India & South Korea Sign Civil Nuclear Agreement

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By | Top News
July 26, 2011

India and South Korea signed a nuclear agreement on Monday that will allow the latter to bid for the sale of its nuclear reactors to India.

AsianScientist (Jul. 26, 2011) – India and South Korea signed a nuclear agreement on Monday that will allow the latter to bid for the sale of its nuclear reactors to India.

The pact was initialed at Seoul just a few hours after Indian President Pratibha Patil arrived in the city. The nuclear deal had been accorded priority during her visit. Prior to her departure, she said in New Delhi that “she will push for a civil nuclear co-operation with South Korea.”

The significance of the agreement is that it now provides South Korea with a legal foundation to participate in India’s nuclear expansion program, and to bid for constructing nuclear power plants in India.

Soon after the agreement was signed by Indian Atomic Energy Commission chairman Srikumar Banerjee and South Korean foreign minister Kim Sung-hwan, it was termed by Sanjay Singh, Secretary (East), Ministry of External Affairs, as a “win-win” situation for both the countries.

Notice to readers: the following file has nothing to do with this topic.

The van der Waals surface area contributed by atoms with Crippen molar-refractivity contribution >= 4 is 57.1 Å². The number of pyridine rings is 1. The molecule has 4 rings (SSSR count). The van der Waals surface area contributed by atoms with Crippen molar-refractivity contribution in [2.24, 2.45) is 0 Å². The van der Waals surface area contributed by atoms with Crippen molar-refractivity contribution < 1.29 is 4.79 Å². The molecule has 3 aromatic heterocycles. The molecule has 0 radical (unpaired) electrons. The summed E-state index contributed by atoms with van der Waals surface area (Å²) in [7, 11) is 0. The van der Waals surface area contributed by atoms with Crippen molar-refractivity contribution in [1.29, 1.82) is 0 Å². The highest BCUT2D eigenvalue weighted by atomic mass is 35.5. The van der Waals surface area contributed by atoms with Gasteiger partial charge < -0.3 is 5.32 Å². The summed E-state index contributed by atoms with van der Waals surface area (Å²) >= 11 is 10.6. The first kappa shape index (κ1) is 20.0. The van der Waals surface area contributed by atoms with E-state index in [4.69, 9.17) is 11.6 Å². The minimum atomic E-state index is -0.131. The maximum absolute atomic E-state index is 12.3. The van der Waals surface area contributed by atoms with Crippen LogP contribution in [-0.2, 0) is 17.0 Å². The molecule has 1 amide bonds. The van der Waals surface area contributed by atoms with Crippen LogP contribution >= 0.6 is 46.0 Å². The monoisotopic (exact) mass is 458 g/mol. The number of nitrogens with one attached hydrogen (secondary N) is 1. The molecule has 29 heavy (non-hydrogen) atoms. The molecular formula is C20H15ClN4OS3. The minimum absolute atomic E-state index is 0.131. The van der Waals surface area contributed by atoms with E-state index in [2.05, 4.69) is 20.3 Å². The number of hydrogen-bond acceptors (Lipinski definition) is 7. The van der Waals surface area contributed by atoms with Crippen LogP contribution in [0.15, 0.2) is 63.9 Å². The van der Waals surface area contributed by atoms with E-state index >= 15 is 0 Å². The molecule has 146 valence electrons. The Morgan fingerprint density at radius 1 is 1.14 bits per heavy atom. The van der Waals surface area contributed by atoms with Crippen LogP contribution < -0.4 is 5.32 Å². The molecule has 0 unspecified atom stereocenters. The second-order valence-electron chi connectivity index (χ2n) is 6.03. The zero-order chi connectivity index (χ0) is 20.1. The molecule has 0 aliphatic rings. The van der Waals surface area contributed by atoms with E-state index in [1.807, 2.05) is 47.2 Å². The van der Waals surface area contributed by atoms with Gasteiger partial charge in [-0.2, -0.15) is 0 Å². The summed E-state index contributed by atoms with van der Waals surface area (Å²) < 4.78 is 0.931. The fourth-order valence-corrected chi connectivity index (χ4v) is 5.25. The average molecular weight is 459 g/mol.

South Korea is the ninth country with which India has signed a nuclear deal. The others are Russia, the U.S., France, Mangolia, Argentina, Kazakhstan, the U.K., and Canada.

Seoul’s state-run Korea Electricity Power Corporation has been trying to collaborate with India’s Nuclear Power Corporation to build reactors in this country.

The signing of the deal comes at a time when an Indo-Japanese nuclear deal has run into rough weather. Nuclear experts in India said that South Korea wants to use this opportunity to sell its nuclear hardware to India.

Both India and South Korea decided to start talks on civil nuclear cooperation during a meeting between Indian Prime Minister Manmohan Singh and South Korean President Lee Myung-bak at the ASEAN summit in Hanoi last October.

South Korea wants to export its nuclear technology with a goal of exporting 80 nuclear reactors to various countries by 2030.

Currently, South Korea has 21 reactors providing 40 percent of this country’s power. Plans are afoot to increase it to 56 percent by 2020.

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Copyright: Asian Scientist Magazine.
Disclaimer: This article does not necessarily reflect the views of AsianScientist or its staff.

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